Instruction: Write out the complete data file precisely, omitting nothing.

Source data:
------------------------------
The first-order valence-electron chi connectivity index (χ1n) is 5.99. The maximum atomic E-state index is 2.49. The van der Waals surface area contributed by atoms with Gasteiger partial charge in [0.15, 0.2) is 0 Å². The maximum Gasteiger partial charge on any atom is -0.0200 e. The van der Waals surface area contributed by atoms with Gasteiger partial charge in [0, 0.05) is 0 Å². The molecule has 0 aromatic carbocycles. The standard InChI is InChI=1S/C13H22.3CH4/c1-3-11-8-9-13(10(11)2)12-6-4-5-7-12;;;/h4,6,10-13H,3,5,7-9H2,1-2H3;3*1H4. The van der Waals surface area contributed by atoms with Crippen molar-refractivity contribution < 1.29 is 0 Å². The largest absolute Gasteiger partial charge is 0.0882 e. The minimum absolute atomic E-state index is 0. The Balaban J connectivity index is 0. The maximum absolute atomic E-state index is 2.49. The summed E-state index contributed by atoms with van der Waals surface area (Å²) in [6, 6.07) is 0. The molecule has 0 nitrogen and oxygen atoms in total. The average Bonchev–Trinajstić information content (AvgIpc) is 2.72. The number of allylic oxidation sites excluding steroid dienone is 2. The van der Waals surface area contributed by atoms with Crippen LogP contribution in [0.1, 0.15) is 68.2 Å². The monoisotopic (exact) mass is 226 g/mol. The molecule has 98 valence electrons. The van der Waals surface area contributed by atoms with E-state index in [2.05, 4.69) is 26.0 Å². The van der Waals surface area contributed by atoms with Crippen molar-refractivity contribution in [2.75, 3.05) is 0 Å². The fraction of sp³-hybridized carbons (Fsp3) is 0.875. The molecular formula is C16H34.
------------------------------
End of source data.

The first-order valence-electron chi connectivity index (χ1n) is 5.99. The maximum atomic E-state index is 2.49. The van der Waals surface area contributed by atoms with Gasteiger partial charge in [0.15, 0.2) is 0 Å². The maximum Gasteiger partial charge on any atom is -0.0200 e. The van der Waals surface area contributed by atoms with Gasteiger partial charge in [0, 0.05) is 0 Å². The molecule has 0 aromatic carbocycles. The standard InChI is InChI=1S/C13H22.3CH4/c1-3-11-8-9-13(10(11)2)12-6-4-5-7-12;;;/h4,6,10-13H,3,5,7-9H2,1-2H3;3*1H4. The van der Waals surface area contributed by atoms with Crippen molar-refractivity contribution < 1.29 is 0 Å². The largest absolute Gasteiger partial charge is 0.0882 e. The minimum absolute atomic E-state index is 0. The Balaban J connectivity index is 0. The maximum absolute atomic E-state index is 2.49. The summed E-state index contributed by atoms with van der Waals surface area (Å²) in [6, 6.07) is 0. The molecule has 0 nitrogen and oxygen atoms in total. The average Bonchev–Trinajstić information content (AvgIpc) is 2.72. The number of allylic oxidation sites excluding steroid dienone is 2. The van der Waals surface area contributed by atoms with Crippen LogP contribution in [0.1, 0.15) is 68.2 Å². The monoisotopic (exact) mass is 226 g/mol. The molecule has 98 valence electrons. The van der Waals surface area contributed by atoms with E-state index in [2.05, 4.69) is 26.0 Å². The van der Waals surface area contributed by atoms with Crippen molar-refractivity contribution in [2.75, 3.05) is 0 Å². The fraction of sp³-hybridized carbons (Fsp3) is 0.875. The molecular formula is C16H34.